1590s, agmarine, "bluish-green type of beryl," from French or Provençal, from Latin aqua marina "sea water," from aqua "water" (from PIE root *akwa- "water") + marina, fem. of marinus "of the sea" (from PIE root *mori- "body of water"). As a description of a bluish-green color, apparently first used by Ruskin, 1846; the abbreviation aqua is attested from 1936.
"the selling of goods in small quantities," mid-15c., verbal noun from retail (v.).
1560s, "act of sealing with a sign," from consign + -ment. (Earlier in this sense was consignation, 1530s, from Medieval Latin consignatio). Meaning "delivering over" is from 1660s; especially of goods, for the sake of sale or auction, from c. 1700. Meaning "quantity of goods so assigned" is recorded from 1720s.
common Irish surname, from Old Irish ceallach "war." As a type of pool played with 15 balls, it is attested from 1898. Kelly green first recorded 1917.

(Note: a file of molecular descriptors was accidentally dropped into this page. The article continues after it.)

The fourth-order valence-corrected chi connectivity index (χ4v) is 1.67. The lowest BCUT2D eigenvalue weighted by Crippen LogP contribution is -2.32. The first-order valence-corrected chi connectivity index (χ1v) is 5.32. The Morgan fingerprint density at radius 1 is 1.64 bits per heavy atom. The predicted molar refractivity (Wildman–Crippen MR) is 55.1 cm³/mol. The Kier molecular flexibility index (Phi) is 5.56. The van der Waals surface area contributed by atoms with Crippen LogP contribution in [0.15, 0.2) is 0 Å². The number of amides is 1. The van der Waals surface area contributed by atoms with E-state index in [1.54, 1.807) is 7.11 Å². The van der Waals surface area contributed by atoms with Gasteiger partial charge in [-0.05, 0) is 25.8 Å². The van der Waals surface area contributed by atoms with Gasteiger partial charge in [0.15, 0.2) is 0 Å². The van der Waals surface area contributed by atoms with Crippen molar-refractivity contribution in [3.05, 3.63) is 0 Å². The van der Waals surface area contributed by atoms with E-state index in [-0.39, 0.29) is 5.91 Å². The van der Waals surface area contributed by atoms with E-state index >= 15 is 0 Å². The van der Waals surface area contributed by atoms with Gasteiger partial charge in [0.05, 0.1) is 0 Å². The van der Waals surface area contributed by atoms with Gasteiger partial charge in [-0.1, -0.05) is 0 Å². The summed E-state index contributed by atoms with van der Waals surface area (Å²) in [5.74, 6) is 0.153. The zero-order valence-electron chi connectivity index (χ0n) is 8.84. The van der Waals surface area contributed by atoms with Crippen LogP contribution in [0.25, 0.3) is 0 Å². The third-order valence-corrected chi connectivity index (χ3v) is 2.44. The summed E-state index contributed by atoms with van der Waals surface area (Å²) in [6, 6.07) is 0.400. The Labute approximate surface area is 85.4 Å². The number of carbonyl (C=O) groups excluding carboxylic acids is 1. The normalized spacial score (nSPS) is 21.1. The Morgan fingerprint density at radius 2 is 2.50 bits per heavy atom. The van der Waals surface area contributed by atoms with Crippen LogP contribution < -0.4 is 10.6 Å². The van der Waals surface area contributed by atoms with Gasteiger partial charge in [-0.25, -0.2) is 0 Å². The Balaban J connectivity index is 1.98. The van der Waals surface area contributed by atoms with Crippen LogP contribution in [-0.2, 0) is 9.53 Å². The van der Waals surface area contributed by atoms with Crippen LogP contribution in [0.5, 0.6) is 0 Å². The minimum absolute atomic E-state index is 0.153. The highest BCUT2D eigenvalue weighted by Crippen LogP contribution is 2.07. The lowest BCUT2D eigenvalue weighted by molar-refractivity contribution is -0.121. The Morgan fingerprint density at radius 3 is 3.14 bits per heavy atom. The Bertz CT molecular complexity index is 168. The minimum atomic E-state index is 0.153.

"illegal manufacture, distribution, or sale of goods," also boot-legging, 1890, from bootleg (q.v.).
"goods taken from an enemy by force; act or action of plundering," 1640s, from plunder (v.).
late 14c., marchaundising, "goods, commodities, mercantile business," verbal noun from merchandize (v.). Meaning "trade, commerce" is from mid-15c. That of "promotion of goods for sale, activities meant to stimulate interest in products" is by 1910.
"with reference to," used from c. 1700 in legalese, from Latin (in) re "in the matter of," from ablative of res "property, goods; matter, thing, affair," from Proto-Italic *re-, from PIE *reh-i- "wealth, goods" (source also of Sanskrit rayi- "property, goods," Avestan raii-i- "wealth"). Its non-legalese use is execrated by Fowler in three different sections of "Modern English Usage."
early 15c., "one who squanders or wastes," agent noun from consume. In economics, "one who uses up goods or articles, one who destroys the exchangeable value of a commodity by using it" (opposite of producer), from 1745.
Consumer goods is attested from 1890. In U.S., consumer price index calculated since 1919, tracking "changes in the prices paid by urban consumers for a representative basket of goods and services" [Bureau of Labor Statistics]; abbreviation CPI is attested by 1971.